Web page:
Is it just me, or are meta-humans becoming meta-boring? Summer 2017 seems to have passed by in a blur, punctuated every few days by yet another "blockbuster" movie based on a Marvel or DC superhero. My kids want to see every one, of course, despite the commonality of the plot lines. We usually end up debating the fidelity of the movie to the comic or canonicity of this installment to previous films in the series. Frankly, it's getting pretty yawn-inducing.
Recently, I came across a blog post asking whether it was time to "de-tape" my archive. The writer argued that for companies to find hidden value in all the data they've amassed, including archival data, they must deploy random access media -- disk or flash -- rather than sequential or serial access media -- aka tape.
When talking about snapshots, I usually focus on the application or the data replication method of addressing the shortcomings of traditional backup in data protection and disaster recovery planning. Depending on who you ask, however, snapshots are either a boon or a bane. We cheer snaps when they simplify backup, replacing the time-consuming process of replicating data on a file-by-file or row-by-row basis to a target volume.
Muck Rack makes it simple to find people, tweets, or articles that mention any name, keyword, company, hashtag etc. We've compiled this guide to help you make the most of your search.
Selecting a term
Start searching tweets, articles from media outlets, articles mentioned in tweets, journalists'
names, titles and bios with some suggested searches:
Companies or Topics (e.g. iPhone, Microsoft)
Phrases (e.g. "cloud computing") — use quotes to keep the terms together
Twitter handles (e.g. @username) — returns those who have mentioned or replied to
Names (e.g. "David Pogue")
Hashtags (e.g. #sxsw, #london2012)
Bio details (e.g. vegan, Olympics, father)
Muck Rack's Advanced Search allows for many boolean operators.
Find results that mention multiple specified terms, use AND or
+. For example, ensure each result contains both Elon Musk and Mark Zuckerberg by
searching Obama AND Romney or Obama + Romney.
Use the operators OR or , to broaden your search when you'd like either of
multiple terms to appear in results. (This is the default behavior of our search when no operators
are used.) For example, search for democrat OR republican to find results that refer to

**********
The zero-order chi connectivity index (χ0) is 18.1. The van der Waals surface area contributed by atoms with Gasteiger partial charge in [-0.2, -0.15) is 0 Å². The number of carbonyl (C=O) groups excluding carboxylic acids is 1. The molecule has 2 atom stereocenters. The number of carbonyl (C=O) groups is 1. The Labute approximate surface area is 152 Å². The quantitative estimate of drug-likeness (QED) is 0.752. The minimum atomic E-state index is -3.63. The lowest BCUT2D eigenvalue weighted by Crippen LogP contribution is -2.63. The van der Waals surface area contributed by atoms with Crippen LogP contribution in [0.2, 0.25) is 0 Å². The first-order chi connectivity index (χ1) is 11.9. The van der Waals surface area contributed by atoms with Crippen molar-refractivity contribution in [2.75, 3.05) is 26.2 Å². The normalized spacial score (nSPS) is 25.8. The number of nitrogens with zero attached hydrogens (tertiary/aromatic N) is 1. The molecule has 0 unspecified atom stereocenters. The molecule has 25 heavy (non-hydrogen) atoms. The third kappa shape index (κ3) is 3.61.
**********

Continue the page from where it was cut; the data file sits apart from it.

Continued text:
Democrats and/or Republicans.
Use NOT or - to subtract results from your search. For
example, searching Disney will yield results about the Walt Disney Company as well as Walt Disney
World Resort. To exclude mentions of Disney World, search for Disney -World or Disney
When using one of these operators with a phrase, enclose it in quotation marks. For example, you can
find results about smartphones excluding Apple's iPhone 4S by searching smartphone -"iPhone
Exact case matching or punctuation
If you're searching for a brand name or keyword that relies on specific punctuation marks or capitalization, you can
find results that match your exact query by adding matchcase: before the keyword you're searching for, like matchcase:E*TRADE .
Use parentheses to separate multiple
boolean phrases. For example, to find journalists talking about having fun in Disney World or
Disneyland, search for ("disney world" OR disneyland) AND fun.
An asterisk can be used to search for any variation of a root word truncated by the asterisk. For example, searching for admin* will return results for administrator, administration, administer, administered, etc.
A near operator is an AND operator where you can control the distance between the words. You can vary the distance the near operation uses by adding a forward slash and number (between 0-99) such as strawberries NEAR/10 "whipped cream", which means the strawberries must exist within 10 words of "whipped cream".